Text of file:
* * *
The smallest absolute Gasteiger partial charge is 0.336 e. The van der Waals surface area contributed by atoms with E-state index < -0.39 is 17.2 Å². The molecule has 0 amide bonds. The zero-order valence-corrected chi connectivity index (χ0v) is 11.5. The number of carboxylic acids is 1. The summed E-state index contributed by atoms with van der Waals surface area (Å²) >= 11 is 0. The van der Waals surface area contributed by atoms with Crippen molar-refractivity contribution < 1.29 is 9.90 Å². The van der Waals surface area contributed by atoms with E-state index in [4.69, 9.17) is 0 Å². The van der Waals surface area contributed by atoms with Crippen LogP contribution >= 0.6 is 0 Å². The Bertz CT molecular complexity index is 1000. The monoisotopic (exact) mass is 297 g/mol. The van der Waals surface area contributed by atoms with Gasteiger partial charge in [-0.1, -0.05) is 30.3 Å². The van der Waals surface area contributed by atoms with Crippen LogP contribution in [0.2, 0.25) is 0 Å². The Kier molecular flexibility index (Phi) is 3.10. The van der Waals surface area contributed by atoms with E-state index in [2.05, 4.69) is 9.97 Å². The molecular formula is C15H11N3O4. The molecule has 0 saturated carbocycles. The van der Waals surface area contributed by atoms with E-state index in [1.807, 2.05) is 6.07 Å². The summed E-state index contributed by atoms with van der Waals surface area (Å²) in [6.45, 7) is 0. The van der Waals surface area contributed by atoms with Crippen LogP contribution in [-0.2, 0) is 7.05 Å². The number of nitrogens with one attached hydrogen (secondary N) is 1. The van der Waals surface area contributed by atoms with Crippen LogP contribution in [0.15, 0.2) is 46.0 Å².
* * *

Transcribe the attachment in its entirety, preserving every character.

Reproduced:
The smallest absolute Gasteiger partial charge is 0.336 e. The van der Waals surface area contributed by atoms with E-state index < -0.39 is 17.2 Å². The molecule has 0 amide bonds. The zero-order valence-corrected chi connectivity index (χ0v) is 11.5. The number of carboxylic acids is 1. The summed E-state index contributed by atoms with van der Waals surface area (Å²) >= 11 is 0. The van der Waals surface area contributed by atoms with Crippen molar-refractivity contribution < 1.29 is 9.90 Å². The van der Waals surface area contributed by atoms with E-state index in [4.69, 9.17) is 0 Å². The van der Waals surface area contributed by atoms with Crippen LogP contribution >= 0.6 is 0 Å². The Bertz CT molecular complexity index is 1000. The monoisotopic (exact) mass is 297 g/mol. The van der Waals surface area contributed by atoms with Gasteiger partial charge in [-0.1, -0.05) is 30.3 Å². The van der Waals surface area contributed by atoms with Crippen LogP contribution in [0.2, 0.25) is 0 Å². The Kier molecular flexibility index (Phi) is 3.10. The van der Waals surface area contributed by atoms with E-state index in [2.05, 4.69) is 9.97 Å². The molecular formula is C15H11N3O4. The molecule has 0 saturated carbocycles. The van der Waals surface area contributed by atoms with E-state index in [1.807, 2.05) is 6.07 Å². The summed E-state index contributed by atoms with van der Waals surface area (Å²) in [6.45, 7) is 0. The van der Waals surface area contributed by atoms with Crippen LogP contribution in [-0.2, 0) is 7.05 Å². The number of nitrogens with one attached hydrogen (secondary N) is 1. The van der Waals surface area contributed by atoms with Crippen LogP contribution in [0.15, 0.2) is 46.0 Å².